Dialogue

Vocabulary

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Lesson Transcript

INTRODUCTION
Elin: Hej allihopa! I’m Elin.
Becky: Hi everyone, I’m Becky. Welcome back to SwedishPod101.com. This is Upper Beginner, Season 1, Lesson 2 - Whipping Up a Delicious Dessert in Sweden. In this lesson, you’ll learn how to give orders and instructions using the imperative.
Elin: Yes, and the conversation takes place at Emma and David’s apartment.
Becky: The conversation is between Emma and her partner David, and they are using informal Swedish because they already know each other.
Elin: Okay. Let's listen to the conversation.
POST CONVERSATION BANTER
Becky: Wow, now I want some mud cake! What was the Swedish name for it?
Elin: In Sweden we call it “kladdkaka” and it literally translates to “gooey cake”. Actually, the fact that the cake is so gooey is what makes it so popular among Swedes.
Becky: So do a lot of Swedes eat mud cake?
Elin: Yes, and there are a lot of different recipes out there. In fact, there’s an entire cookbook that is dedicated to just “kladdkaka” recipes.
Becky: I’d love to see that book!
Elin: You should try to make one, it’s very easy, and I have left a recipe for “kladdkaka” in the lesson notes for this lesson.
Becky: Great!
Elin: I definitely recommend eating it with whipped cream or vanilla ice cream.
Becky: I’ll remember that! Now let’s move on to the vocab.
KEY VOCAB AND PHRASES
Becky: Let's have a closer look at the usage for some of the words and phrases from this lesson.
Elin: Let's take a closer look at the verb “att smälta”.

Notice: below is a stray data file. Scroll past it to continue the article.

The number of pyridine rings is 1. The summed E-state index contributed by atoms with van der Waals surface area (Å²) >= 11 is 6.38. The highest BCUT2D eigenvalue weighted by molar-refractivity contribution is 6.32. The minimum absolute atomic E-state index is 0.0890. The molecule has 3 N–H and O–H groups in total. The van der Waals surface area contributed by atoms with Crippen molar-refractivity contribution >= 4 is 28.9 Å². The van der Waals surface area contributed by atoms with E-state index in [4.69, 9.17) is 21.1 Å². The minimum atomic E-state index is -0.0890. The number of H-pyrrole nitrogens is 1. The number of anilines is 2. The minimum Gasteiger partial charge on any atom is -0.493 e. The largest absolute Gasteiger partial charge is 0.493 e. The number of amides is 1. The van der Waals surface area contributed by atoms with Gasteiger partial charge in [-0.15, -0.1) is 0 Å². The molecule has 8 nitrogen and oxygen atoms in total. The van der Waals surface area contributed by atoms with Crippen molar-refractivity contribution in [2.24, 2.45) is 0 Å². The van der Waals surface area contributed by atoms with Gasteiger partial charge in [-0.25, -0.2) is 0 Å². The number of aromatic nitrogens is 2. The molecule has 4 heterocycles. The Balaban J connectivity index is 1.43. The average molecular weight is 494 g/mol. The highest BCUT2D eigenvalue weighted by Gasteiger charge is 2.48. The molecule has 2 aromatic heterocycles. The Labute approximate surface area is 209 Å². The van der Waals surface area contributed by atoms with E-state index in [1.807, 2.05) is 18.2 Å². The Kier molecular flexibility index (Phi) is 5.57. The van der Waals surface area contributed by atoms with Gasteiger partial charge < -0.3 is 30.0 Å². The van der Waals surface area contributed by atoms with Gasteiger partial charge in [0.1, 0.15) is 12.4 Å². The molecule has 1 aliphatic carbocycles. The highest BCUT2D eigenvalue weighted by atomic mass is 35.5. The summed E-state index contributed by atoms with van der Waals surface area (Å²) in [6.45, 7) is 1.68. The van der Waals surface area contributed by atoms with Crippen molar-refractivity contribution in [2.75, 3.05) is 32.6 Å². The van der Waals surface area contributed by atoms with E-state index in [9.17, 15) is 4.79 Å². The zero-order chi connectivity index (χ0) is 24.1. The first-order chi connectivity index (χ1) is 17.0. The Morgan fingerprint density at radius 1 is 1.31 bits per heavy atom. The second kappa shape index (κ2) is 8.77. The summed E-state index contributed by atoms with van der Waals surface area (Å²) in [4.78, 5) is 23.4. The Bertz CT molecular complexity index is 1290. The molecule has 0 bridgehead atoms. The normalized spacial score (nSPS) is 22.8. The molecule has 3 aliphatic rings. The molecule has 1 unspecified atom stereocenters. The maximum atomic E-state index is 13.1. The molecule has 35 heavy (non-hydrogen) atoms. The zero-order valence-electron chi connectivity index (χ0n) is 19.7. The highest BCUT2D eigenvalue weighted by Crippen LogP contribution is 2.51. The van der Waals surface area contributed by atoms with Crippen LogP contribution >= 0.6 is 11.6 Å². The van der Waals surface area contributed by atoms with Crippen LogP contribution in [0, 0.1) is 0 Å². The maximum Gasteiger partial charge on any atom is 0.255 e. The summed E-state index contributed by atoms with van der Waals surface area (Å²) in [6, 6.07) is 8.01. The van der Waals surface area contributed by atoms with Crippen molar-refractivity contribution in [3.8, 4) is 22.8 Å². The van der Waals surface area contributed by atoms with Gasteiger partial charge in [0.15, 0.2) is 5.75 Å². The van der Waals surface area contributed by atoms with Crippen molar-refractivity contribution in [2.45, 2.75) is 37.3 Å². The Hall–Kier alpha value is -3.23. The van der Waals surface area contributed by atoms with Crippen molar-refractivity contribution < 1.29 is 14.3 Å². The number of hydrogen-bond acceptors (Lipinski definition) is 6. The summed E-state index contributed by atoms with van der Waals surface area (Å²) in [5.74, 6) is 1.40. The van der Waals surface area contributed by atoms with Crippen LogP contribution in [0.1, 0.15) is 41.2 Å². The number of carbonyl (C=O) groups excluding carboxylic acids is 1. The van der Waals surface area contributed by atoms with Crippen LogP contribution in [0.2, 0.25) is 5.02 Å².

Becky: That’s the same thing as the English verb “to melt”, right?
Elin: Yes it translates to “to melt” when we use it to talk about food or baking, but in some cases it can also be translated as the English verb “to digest”.
Becky: Hmm, that’s a little odd - do you have an example?
Elin: Yes! If for example, you want to express that it’s hard for you to take in some information, you would say “it’s hard for me to digest”.
Becky: And how would you say that in Swedish?
Elin: You would say, “det är svårt för mig att smälta”.
Becky: I see! What’s next?
Elin: The next word we need to talk about is the interjection “klar”.
Becky: Which means “done”.
Elin: Yes, and it’s used to communicate that you have completed something.
Becky: But this word can be used in another totally different context, right?
Elin: Yes, “klar” can also be an adjective, and in that case it means “clear” instead.
Becky: Okay, so if I wanted to say “the sky was clear” how would I do that?
Elin: It would be “himlen var klar”.
Becky: Great! Anything else?